Carson McCullers would have turned 100 this year. But McCullers, one of the 20th century’s greatest writers, was never destined to see old age. For much of her short life she suffered debilitating ill-health. This celebrated chronicler of misfits, outcasts, and hearts numbed by loneliness, died fifty years ago.
Lula Carson Smith—McCullers was her married name—was born in 1917, the year that the United States entered World War I. Her teenage years coincided with the Great Depression and her first, and most celebrated novel, The Heart is a Lonely Hunter, was published in the summer of 1940. Europe was at war and Americans weren’t sure what that meant for them. They found out just over a year later when Pearl Harbor was bombed.
The tumult of her times mirrored McCullers’ own battles. Ill-health, referred to above, began in high school and dogged her through college. She suffered rheumatic fever at the age of fifteen and then cardiovascular problems which caused several strokes. By the age of 31, she was paralyzed down her left side. McCullers also battled alcoholism.
Her second novel, Reflections in a Golden Eye, met the fate of countless second novels: it was compared unfavorably with her first work. Though its exploration of voyeurism, homosexuality, and sadism in the enclosed world of an army base may have contributed to the muted response.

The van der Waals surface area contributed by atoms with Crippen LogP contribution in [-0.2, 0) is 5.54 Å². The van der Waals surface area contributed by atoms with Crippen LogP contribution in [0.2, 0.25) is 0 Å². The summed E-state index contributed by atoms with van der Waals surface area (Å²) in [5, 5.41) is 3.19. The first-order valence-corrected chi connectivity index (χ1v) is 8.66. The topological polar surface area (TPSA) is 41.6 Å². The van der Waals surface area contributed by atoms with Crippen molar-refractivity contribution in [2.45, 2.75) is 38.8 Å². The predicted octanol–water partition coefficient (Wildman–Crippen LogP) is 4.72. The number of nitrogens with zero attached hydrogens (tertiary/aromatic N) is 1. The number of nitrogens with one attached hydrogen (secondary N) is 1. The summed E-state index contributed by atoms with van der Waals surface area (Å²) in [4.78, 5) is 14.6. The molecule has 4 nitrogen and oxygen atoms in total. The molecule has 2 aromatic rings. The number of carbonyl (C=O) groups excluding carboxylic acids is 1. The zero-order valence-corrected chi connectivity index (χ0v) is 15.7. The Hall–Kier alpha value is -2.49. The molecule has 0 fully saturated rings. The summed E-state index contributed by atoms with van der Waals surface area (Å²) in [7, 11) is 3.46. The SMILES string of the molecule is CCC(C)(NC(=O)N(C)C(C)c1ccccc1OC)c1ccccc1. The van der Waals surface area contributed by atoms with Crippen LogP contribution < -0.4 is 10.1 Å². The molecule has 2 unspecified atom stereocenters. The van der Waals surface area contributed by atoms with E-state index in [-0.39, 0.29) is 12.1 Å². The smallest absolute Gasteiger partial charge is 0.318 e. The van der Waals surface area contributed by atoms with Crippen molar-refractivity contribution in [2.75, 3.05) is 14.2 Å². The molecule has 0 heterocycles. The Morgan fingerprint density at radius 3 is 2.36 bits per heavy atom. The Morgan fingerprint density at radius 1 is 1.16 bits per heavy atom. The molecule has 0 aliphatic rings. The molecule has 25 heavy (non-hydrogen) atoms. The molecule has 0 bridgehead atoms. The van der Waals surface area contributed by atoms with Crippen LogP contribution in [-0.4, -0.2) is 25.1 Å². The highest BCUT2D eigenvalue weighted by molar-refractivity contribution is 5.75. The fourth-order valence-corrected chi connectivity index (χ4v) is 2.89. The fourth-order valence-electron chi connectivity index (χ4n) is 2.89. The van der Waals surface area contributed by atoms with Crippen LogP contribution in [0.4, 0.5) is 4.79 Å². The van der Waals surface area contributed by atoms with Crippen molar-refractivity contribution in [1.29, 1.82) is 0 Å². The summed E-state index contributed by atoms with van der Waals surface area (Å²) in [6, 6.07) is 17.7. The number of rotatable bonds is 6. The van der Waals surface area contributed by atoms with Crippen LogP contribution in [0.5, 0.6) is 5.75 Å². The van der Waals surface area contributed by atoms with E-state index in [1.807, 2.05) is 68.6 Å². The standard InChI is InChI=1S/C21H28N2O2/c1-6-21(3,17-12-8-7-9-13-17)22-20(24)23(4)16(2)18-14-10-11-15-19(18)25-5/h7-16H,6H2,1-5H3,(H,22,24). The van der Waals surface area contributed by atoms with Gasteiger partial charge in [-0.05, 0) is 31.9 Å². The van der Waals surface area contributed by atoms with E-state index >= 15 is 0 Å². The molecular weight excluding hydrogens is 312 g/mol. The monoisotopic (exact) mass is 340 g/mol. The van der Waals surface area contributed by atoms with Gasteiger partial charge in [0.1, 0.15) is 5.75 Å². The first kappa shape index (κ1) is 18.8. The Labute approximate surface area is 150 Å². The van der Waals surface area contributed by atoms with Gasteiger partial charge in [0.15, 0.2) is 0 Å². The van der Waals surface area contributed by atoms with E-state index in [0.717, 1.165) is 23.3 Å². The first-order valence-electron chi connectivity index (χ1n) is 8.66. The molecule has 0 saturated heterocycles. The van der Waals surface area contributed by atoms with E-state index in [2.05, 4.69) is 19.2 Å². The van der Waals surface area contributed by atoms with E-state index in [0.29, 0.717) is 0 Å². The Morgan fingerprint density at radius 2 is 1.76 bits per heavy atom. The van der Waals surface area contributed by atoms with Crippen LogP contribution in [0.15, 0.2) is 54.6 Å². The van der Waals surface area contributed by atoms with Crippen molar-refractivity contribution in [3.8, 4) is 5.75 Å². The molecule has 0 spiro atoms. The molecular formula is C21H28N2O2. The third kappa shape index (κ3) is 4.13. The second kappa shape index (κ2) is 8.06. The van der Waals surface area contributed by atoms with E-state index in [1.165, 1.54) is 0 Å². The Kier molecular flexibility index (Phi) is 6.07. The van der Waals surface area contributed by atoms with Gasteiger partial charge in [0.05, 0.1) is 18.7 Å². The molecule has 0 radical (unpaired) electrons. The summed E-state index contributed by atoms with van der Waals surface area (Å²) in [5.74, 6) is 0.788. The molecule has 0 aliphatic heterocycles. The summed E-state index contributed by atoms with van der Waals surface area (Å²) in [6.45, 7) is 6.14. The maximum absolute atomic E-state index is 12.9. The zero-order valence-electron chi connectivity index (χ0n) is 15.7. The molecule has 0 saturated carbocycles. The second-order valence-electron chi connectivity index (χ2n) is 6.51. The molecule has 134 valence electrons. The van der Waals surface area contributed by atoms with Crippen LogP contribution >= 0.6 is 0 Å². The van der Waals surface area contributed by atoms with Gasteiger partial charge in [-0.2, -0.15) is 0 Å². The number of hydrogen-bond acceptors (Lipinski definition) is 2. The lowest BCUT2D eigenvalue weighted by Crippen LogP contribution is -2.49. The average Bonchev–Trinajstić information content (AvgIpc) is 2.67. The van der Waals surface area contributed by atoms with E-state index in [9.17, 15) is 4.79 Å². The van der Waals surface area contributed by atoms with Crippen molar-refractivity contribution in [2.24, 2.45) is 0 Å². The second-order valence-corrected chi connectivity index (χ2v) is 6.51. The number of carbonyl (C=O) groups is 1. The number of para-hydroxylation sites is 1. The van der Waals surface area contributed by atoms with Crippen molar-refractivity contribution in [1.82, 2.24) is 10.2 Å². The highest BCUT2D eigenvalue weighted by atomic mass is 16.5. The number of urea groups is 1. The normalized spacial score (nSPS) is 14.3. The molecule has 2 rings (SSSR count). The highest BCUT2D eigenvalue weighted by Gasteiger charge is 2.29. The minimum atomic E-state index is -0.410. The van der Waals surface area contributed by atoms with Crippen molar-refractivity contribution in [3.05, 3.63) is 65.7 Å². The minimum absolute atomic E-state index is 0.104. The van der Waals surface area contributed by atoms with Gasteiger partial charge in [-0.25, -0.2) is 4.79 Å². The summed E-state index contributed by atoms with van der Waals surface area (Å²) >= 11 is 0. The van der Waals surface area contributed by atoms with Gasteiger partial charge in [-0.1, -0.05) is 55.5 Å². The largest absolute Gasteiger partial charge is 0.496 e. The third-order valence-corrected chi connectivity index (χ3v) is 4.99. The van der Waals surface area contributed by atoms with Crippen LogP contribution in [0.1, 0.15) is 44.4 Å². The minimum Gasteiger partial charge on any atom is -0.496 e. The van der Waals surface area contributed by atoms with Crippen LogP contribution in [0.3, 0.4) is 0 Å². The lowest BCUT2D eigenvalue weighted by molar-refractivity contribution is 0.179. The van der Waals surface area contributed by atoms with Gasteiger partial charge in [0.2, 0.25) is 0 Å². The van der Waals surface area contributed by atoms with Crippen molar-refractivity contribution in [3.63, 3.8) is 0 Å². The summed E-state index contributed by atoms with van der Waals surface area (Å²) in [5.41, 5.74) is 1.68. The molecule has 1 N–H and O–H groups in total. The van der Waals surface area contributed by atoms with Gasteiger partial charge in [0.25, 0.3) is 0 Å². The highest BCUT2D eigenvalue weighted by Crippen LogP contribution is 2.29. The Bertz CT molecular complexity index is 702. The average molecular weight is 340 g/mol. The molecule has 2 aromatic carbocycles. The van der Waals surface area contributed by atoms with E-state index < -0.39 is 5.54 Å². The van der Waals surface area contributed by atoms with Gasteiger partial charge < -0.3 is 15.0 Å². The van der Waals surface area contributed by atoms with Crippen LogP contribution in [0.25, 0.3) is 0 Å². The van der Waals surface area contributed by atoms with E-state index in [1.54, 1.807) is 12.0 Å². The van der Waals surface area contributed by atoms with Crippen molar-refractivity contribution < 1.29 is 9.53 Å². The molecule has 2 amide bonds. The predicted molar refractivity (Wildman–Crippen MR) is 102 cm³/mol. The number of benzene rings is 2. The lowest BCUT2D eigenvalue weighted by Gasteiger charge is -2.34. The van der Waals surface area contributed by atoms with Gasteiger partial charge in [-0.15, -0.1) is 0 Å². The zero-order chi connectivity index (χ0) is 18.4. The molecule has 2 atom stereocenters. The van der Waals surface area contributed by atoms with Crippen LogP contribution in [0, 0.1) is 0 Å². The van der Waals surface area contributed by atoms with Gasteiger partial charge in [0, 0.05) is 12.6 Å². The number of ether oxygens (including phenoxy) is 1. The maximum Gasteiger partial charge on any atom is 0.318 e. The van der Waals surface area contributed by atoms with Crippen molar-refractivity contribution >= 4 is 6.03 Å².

In 1946 her novella, The Member of the Wedding, met with great acclaim. McCullers turned the story, of tomboy Frankie who dreams of joining her brother and his bride on their honeymoon, into a play of the same name. A successful Broadway run was followed by a film adaptation.
Another novella, The Ballad of the Sad Café, was published in 1951. Like its predecessors, it spoke of loneliness, unrequited love, and the confusion and isolation that comes with not fitting in.
Her final novel, Clock Without Hands, published in 1961, was greeted with enthusiastic reviews. Although one commentator wrote that it lacked “the sting” of her early works.
McCullers also wrote short stories, essays, poetry, and a second play, The Square Root of Wonderful, A Play in Three Acts. Her unfinished autobiography, Illumination and Night Glare was published in 1999, more than 30 years after her death.
Carson McCullers’ works are set in small town southern U.S.A, and her style has been called, alternately, Southern Gothic and Southern Realism. But her characters’ struggles are universal. As her good friend, Tennessee Williams said, “Carson’s major theme (is): the huge importance and nearly insoluble problems of human love.”
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h/t The Guardian